Tag Archives: 5G

corona marginalia: techno-tyranny

“How do we really use new technology in the economy of tomorrow? And that’s the lesson that we’re all learning right: work from home; telemedicine; tele-education. It’s all about technology, and a better use of technology, and really incorporating the lessons into that. And probably the best mind in this country, if not on the globe to do this, is I believe a true visionary, especially in the field of technology, and that’s Eric Schmidt.”

This is New York Governor Andrew Cuomo’s effusive welcome to former Google CEO Eric Schmidt when he joined him for the daily coronavirus briefing on Wednesday May 6th. Cuomo continues:

“[Schmidt] saw a future that no-one else envisioned and then developed a way to get there. And we’ve asked him to come work with us to bring that kind of visionary aspect to government and society. Let’s look at what we just went through. Let’s anticipate a future through that lens. And tell us how we can incorporate these lessons. And Mr Schmidt who has tremendous demands on his talent and his time has agreed to help us and head an effort to do this.”

Eric Schmidt, no less lavish in his praise for Cuomo, says:

“Thank you Governor. You have been doing an incredible job for our state and frankly for the nation, and I’m really pleased to help. The first priorities of what we’re trying to do are focused on telehealth, remote learning and broadband. We can take this terrible disaster and accelerate all of those ways that will make things much, much better.”

The author of The Shock Doctrine: The Rise of Disaster Capitalism, Naomi Klein begins her latest article entitled “Screen New Deal” with reflections on this video meeting and Cuomo’s announcement that Schmidt “will be heading up a blue-ribbon commission to reimagine New York state’s post-Covid reality, with an emphasis on permanently integrating technology into every aspect of civic life”:

This is a future in which, for the privileged, almost everything is home delivered, either virtually via streaming and cloud technology, or physically via driverless vehicle or drone, then screen “shared” on a mediated platform. It’s a future that employs far fewer teachers, doctors, and drivers. It accepts no cash or credit cards (under guise of virus control) and has skeletal mass transit and far less live art. It’s a future that claims to be run on “artificial intelligence” but is actually held together by tens of millions of anonymous workers tucked away in warehouses, data centers, content moderation mills, electronic sweatshops, lithium mines, industrial farms, meat-processing plants, and prisons, where they are left unprotected from disease and hyperexploitation. It’s a future in which our every move, our every word, our every relationship is trackable, traceable, and data-mineable by unprecedented collaborations between government and tech giants.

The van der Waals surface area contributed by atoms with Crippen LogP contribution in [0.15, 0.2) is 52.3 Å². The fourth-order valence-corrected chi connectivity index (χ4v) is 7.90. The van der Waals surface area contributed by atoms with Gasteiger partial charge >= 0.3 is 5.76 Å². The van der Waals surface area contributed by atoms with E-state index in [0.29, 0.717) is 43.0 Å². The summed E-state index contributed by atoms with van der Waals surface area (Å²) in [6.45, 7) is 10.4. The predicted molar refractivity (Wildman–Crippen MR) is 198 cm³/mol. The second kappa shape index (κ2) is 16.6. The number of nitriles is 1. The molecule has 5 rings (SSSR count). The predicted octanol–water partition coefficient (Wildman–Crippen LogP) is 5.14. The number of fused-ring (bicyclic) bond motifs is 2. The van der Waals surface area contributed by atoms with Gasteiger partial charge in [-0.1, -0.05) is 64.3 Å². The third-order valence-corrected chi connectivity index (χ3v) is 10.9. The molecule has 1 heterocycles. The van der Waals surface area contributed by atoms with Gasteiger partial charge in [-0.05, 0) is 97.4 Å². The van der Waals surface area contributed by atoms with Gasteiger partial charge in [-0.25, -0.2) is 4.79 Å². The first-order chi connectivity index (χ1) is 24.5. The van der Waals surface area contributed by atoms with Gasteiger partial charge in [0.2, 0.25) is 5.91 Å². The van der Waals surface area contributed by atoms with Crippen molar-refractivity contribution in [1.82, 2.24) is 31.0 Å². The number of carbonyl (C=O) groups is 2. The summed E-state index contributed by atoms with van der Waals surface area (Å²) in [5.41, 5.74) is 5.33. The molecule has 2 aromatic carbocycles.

She continues:

If all of this sounds familiar it’s because, pre-Covid, this precise app-driven, gig-fueled future was being sold to us in the name of convenience, frictionlessness, and personalization. But many of us had concerns. About the security, quality, and inequity of telehealth and online classrooms. About driverless cars mowing down pedestrians and drones smashing packages (and people). About location tracking and cash-free commerce obliterating our privacy and entrenching racial and gender discrimination. About unscrupulous social media platforms poisoning our information ecology and our kids’ mental health. About “smart cities” filled with sensors supplanting local government. About the good jobs these technologies wiped out. About the bad jobs they mass produced.

And most of all, we had concerns about the democracy-threatening wealth and power accumulated by a handful of tech companies that are masters of abdication — eschewing all responsibility for the wreckage left behind in the fields they now dominate, whether media, retail, or transportation.